police  france  law  journalism 
may 2017 by juliusbeezer
Cycling and the Justice System |
During early 2017 we conducted an inquiry called ‘Cycling and the Justice System’.

The select committee styled enquiry took evidence from cycling organisations, lawyers, road safety campaigners, the police and members of the general public on whether the current judicial system is serving all cyclists...
The report made 14 recommendations:

* The Highway Code should be revised

* The driving test must be changed to help improve driver behaviour towards cyclists

* Professional drivers should be retested more frequently

* Roads policing should be given a higher priority
cycling  politics  law  uk 
may 2017 by juliusbeezer
Article 16 de la Constitution de la Cinquième République française — Wikipédia
— Article 16 de la Constitution, version en vigueur depuis le 23 juillet 20082

Note : Cet article fut originellement (et le reste) publié avec une faute de grammaire3. Le mot « menacés » devrait en effet s'écrire « menacées ».
français  grammar  funny  law 
april 2017 by juliusbeezer
Strict liability in the Netherlands | BICYCLE DUTCH
When art. 185 WVW is applicable, it means the motor vehicle user is liable for financial damage, unless that driver can prove the incident was caused by circumstances beyond his/her control. That will be hard, because the driver must then prove he/she drove flawless, or that his/her mistake was not the cause of the incident. If the mistake leading to the incident was made by the non-motorised road user, that mistake has to be so unlikely, that a motor vehicle user could not reasonably have considered it to happen. Failing to give way or jumping a red light (deliberately or by mistake) are not such unlikely events, they happen regularly, so drivers are not granted ‘circumstances beyond control’ very often.
netherlands  law  cycling  driving  strictliability 
april 2017 by juliusbeezer
Greenpeace fined under Lobbying Act in 'act of civil disobedience' | Politics | The Guardian
Greenpeace has become the first organisation to be fined under the government’s Lobbying Act which critics warned would silence legitimate campaign groups.

Ministers said the legislation, dubbed the “gagging law” by charities, would hold corporate lobbyists to account when it was introduced in 2014.

But the act has faced intense criticism from civil society groups which have repeatedly warned that the restrictions it imposes on spending during an election would hamper the activities of legitimate groups.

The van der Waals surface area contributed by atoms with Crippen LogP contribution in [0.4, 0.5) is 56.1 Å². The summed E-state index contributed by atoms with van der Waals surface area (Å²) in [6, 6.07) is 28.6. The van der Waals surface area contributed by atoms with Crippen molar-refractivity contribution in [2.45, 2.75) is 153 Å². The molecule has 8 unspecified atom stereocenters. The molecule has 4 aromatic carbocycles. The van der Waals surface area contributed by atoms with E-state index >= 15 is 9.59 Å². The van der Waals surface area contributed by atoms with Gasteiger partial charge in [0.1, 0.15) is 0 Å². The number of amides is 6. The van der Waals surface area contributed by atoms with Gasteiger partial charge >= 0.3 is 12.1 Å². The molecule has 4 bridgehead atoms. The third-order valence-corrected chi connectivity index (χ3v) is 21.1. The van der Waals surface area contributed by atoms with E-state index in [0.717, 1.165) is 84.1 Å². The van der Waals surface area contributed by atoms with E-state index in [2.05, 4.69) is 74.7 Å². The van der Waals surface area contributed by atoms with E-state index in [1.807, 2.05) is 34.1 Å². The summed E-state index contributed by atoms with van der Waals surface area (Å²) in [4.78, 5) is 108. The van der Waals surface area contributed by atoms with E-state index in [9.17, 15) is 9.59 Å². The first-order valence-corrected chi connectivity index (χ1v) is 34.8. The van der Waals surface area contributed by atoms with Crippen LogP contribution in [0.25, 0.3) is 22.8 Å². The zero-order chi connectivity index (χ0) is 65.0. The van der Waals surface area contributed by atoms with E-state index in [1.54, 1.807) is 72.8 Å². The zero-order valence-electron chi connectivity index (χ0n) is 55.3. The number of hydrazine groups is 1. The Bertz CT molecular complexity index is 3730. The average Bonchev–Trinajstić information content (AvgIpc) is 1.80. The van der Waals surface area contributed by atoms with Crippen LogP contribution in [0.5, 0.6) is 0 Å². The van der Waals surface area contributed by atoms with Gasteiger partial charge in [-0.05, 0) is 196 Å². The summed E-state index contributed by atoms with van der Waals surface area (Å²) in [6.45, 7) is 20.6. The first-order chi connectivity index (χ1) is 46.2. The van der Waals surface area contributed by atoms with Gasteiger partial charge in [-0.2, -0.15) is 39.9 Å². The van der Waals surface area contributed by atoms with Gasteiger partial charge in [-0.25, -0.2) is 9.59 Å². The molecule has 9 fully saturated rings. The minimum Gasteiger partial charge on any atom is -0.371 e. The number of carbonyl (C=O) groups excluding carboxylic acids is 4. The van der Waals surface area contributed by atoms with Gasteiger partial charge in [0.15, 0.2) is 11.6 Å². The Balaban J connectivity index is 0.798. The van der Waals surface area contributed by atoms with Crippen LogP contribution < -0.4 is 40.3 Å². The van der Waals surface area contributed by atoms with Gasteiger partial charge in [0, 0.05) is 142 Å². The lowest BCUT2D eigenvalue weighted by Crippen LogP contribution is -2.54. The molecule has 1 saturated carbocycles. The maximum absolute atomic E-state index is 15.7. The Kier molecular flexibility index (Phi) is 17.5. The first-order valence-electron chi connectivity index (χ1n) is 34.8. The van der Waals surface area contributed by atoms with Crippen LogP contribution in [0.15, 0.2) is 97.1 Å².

Greenpeace says those fears have been borne out after the charity revealed it had been fined £30,000 for refusing to register as a “third-party campaigning organisation” in the run-up to the 2015 election...

“Now Britain is going into a second general election regulated by a law that does little to stop powerful companies exerting secret influence in the corridors of power while gagging charities and campaign groups with millions of members. If the last election is anything to go by it will have a chilling effect on groups trying to raise important issues.”
politics  uk  agnotology  law 
april 2017 by juliusbeezer
Le combat d'un avocat pour les victimes | Collard&Associés
« Je me suis consacrée à la défense exclusive des victimes parce que j’ai connu la détresse, le désarroi de cette situation. Il y a trente ans, une de mes filles naissait handicapée à vie par la faute d’un médecin. Il y a quinze ans, j’étais gravement blessée dans un accident de voiture. Depuis, je tente de me battre contre l’irresponsabilité et le malheur. Contre l’indifférence de certains magistrats. Contre l’exploitation des victimes par des assureurs plus pressés d’encaisser des primes que d’indemniser.

J’ai rassemblé autour de moi quelques collaborateurs et associés partageant la même révolte et le même goût de l’indépendance. Et surtout la même attention à la souffrance des victimes. Avec eux je mène ce combat devant les tribunaux, sur les ondes des radios et des télévisions, dans des livres, dans les sessions de formation des magistrats, aux cotés des associations de victimes.

J’ai créé ce site Internet pour tenter d’apporter une première aide, une première réponse à des questions que l’on se pose dans l’urgence quand le malheur vient vous frapper. En souhaitant qu’il épargne aux victimes les pièges et les erreurs qui les menacent. » Me Jehanne Collard.
france  law  road_safety 
april 2017 by juliusbeezer
The law for cyclists hit by vehicle doors | Cyclists’ Defence Fund
A gap in the law was highlighted in 2012 when Kenan Aydogdu was charged and tried for manslaughter in 2012 for the death of cyclist, Sam Harding, after he opened a car door into his path. Mr Aydogdu parked his car next to a bus lane which was shared by cyclists. He opened his door, hitting Mr Harding, who was flung into the path of a bus which was following him. The cyclist went under the wheels and was crushed. Mr Aydogdu had added a very high level of tint to his car windows which reduced visibility to 17%. He also admitted he had made a mistake by not looking in his mirror.